1
$\begingroup$

I want to prove the following statement.

If $X$ is a connected space then every open covering $\{U_j:j\in J\}$ has the following property: for each pair $U_{j_1},U_{j_n}$ there are finitely many $U_{j_2},...,U_{j_{n-1}}$ such that $U_{j_i}\cap U_{j_{i+1}}\neq\emptyset$ for every $i\in\{1,...,n-1\}$.

And I tried this:

Suppose the contrary. There exist an open covering $\{U_j:j\in J\}$ and $U_{j_1},U_{j_n}$ such that for every $U_{j_2},...,U_{j_{n-1}}$ exists $i\in\{1,...,n-1\}$ with $U_{j_i}\cap U_{j_{i+1}}=\emptyset$. I want to prove $X$ is not connected.

For example, if we consider an empty subfamily, we must get $U_{j_1}\cap U_{j_{n}}=\emptyset$. If $U$ is another element of the open covering, then either $U\cap U_{j_1}=\emptyset$ or $U\cap U_{j_n}=\emptyset$. Then I tried to prove something like this:

$$X=U_{j_1}\cup U_{j_n}\cup\bigcup_{j\in J\setminus\{j_1,j_n\}}U_j$$

But I don't really know if these sets are disjoint.

Can anyone give me a hint?

Thanks.

$\endgroup$
1
$\begingroup$

The common proof technique is a follows. Fix an open cover $\mathscr U$ and a point $x \in X$. Then define a subset $X' \subset X$ where we say $y \in X'$ if and only if there is some finite "chain" $\{U_1, U_2, \ldots , U_n\} \subset \mathscr U$ such that $x \in U_1$, each $U_m \cap U_{m+1} \ne \varnothing$, and $y \in U_n$. Show $X'$ is both open and closed (closed is harder). Thus we must have $X' = X$. Finally show this guarantees any pair of cover elements can be connected by a "chain".

$\endgroup$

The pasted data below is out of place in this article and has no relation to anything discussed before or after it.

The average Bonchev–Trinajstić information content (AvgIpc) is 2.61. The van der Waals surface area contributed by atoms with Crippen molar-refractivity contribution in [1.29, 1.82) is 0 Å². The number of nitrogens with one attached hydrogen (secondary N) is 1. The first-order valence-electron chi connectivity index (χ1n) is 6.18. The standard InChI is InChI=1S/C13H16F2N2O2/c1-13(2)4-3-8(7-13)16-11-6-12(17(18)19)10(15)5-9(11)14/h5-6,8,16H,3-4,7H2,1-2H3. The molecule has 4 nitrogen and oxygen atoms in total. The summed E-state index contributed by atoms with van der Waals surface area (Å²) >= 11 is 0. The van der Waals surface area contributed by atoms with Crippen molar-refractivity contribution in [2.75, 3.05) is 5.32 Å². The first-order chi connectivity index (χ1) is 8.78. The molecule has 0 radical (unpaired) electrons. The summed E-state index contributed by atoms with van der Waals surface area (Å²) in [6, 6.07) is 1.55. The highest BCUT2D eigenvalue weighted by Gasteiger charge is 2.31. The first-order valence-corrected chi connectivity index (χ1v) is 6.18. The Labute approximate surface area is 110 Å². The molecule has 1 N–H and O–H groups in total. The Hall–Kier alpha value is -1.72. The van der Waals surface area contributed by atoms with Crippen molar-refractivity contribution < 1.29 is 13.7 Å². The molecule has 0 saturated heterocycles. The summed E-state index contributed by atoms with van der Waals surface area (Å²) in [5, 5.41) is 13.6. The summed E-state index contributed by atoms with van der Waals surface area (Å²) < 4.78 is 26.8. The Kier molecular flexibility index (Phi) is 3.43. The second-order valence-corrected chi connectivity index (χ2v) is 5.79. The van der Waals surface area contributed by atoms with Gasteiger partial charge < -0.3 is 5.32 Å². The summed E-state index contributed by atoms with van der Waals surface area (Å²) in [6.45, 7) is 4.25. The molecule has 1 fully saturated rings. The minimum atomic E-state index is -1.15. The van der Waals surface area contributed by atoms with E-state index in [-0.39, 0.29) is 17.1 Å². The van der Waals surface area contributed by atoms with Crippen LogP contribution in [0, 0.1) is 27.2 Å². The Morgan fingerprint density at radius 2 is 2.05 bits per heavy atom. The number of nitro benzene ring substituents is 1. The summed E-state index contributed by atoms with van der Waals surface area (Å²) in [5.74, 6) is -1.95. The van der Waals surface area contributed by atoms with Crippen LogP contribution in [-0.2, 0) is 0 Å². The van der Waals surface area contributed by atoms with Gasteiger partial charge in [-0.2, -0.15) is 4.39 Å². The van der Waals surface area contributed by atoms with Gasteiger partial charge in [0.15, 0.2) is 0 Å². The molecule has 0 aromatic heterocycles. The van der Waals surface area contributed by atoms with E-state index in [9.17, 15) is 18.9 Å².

• $\begingroup$ Thanks @Daron Are you sure the closedness is hard? I don't know if I have a mistake in this. If $y\in X\setminus X'$, let $U_y$ in the cover such that $y\in U_y$. If $X\setminus X'$ were not open, $U_y$ can't be contained in $X\setminus X'$. Let $y_0\in U_y\cap X'$. Then there is a chain connecting $x$ and $y$. $\endgroup$ – Tanius Oct 15 '15 at 0:35
  • $\begingroup$ I made a mistake. I believe I had to say $y\in (X\setminus X')\setminus Int(X\setminus X')$. $\endgroup$ – Tanius Oct 15 '15 at 0:38
  • $\begingroup$ I didn't say it was hard, only harder than showing openness (which is at least shorter to write down once you know how). Your proof makes sense. I suppose you could combine the proof that $X'$ and $X-X'$ are clopen by showing their (shared) boundary is empty, since any boundary element lives inside a cover element that forms the last link in a chain that links a point of $X'$ to a point of $X-X'$. $\endgroup$ – Daron Oct 15 '15 at 9:49

Your Answer

By clicking “Post Your Answer”, you agree to our terms of service, privacy policy and cookie policy

Not the answer you're looking for? Browse other questions tagged or ask your own question.